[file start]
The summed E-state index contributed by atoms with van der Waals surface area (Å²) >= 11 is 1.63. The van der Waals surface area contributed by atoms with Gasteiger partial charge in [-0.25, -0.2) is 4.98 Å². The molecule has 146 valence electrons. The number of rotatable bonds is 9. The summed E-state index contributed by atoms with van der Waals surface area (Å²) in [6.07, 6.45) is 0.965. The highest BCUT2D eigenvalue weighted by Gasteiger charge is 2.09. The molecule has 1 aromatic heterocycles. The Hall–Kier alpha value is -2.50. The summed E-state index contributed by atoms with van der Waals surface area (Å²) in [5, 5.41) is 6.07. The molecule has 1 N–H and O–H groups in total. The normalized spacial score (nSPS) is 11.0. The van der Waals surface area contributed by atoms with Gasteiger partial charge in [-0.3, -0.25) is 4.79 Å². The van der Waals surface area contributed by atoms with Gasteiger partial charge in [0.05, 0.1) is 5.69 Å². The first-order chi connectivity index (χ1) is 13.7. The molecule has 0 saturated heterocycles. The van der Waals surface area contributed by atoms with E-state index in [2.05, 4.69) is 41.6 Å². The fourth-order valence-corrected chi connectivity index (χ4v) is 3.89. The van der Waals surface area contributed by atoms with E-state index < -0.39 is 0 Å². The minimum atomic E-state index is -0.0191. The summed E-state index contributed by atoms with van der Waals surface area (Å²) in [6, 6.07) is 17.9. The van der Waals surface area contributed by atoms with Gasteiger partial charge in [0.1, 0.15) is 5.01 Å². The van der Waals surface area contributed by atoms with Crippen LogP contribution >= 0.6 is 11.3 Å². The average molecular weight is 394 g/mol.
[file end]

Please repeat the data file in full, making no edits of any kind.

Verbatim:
The summed E-state index contributed by atoms with van der Waals surface area (Å²) >= 11 is 1.63. The van der Waals surface area contributed by atoms with Gasteiger partial charge in [-0.25, -0.2) is 4.98 Å². The molecule has 146 valence electrons. The number of rotatable bonds is 9. The summed E-state index contributed by atoms with van der Waals surface area (Å²) in [6.07, 6.45) is 0.965. The highest BCUT2D eigenvalue weighted by Gasteiger charge is 2.09. The molecule has 1 aromatic heterocycles. The Hall–Kier alpha value is -2.50. The summed E-state index contributed by atoms with van der Waals surface area (Å²) in [5, 5.41) is 6.07. The molecule has 1 N–H and O–H groups in total. The normalized spacial score (nSPS) is 11.0. The van der Waals surface area contributed by atoms with Gasteiger partial charge in [-0.3, -0.25) is 4.79 Å². The van der Waals surface area contributed by atoms with Gasteiger partial charge in [0.05, 0.1) is 5.69 Å². The first-order chi connectivity index (χ1) is 13.7. The molecule has 0 saturated heterocycles. The van der Waals surface area contributed by atoms with E-state index in [2.05, 4.69) is 41.6 Å². The fourth-order valence-corrected chi connectivity index (χ4v) is 3.89. The van der Waals surface area contributed by atoms with E-state index < -0.39 is 0 Å². The minimum atomic E-state index is -0.0191. The summed E-state index contributed by atoms with van der Waals surface area (Å²) in [6, 6.07) is 17.9. The van der Waals surface area contributed by atoms with Gasteiger partial charge in [0.1, 0.15) is 5.01 Å². The van der Waals surface area contributed by atoms with Crippen LogP contribution >= 0.6 is 11.3 Å². The average molecular weight is 394 g/mol.